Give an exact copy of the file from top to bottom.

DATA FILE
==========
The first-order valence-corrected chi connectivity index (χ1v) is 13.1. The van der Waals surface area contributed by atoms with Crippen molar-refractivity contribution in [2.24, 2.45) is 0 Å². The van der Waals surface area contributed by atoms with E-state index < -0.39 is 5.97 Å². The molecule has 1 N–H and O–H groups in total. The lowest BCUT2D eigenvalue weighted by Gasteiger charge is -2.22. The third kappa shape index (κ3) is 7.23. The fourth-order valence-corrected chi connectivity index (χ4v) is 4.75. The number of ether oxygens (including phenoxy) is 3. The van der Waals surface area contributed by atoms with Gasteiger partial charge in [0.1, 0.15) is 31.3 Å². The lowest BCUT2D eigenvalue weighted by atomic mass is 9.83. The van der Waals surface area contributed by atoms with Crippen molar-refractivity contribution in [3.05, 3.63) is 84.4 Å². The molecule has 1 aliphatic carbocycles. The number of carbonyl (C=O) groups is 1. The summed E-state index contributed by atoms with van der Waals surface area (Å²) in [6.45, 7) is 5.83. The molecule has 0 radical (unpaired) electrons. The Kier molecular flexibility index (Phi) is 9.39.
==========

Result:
The first-order valence-corrected chi connectivity index (χ1v) is 13.1. The van der Waals surface area contributed by atoms with Crippen molar-refractivity contribution in [2.24, 2.45) is 0 Å². The van der Waals surface area contributed by atoms with E-state index < -0.39 is 5.97 Å². The molecule has 1 N–H and O–H groups in total. The lowest BCUT2D eigenvalue weighted by Gasteiger charge is -2.22. The third kappa shape index (κ3) is 7.23. The fourth-order valence-corrected chi connectivity index (χ4v) is 4.75. The number of ether oxygens (including phenoxy) is 3. The van der Waals surface area contributed by atoms with Gasteiger partial charge in [0.1, 0.15) is 31.3 Å². The lowest BCUT2D eigenvalue weighted by atomic mass is 9.83. The van der Waals surface area contributed by atoms with Crippen molar-refractivity contribution in [3.05, 3.63) is 84.4 Å². The molecule has 1 aliphatic carbocycles. The number of carbonyl (C=O) groups is 1. The summed E-state index contributed by atoms with van der Waals surface area (Å²) in [6.45, 7) is 5.83. The molecule has 0 radical (unpaired) electrons. The Kier molecular flexibility index (Phi) is 9.39.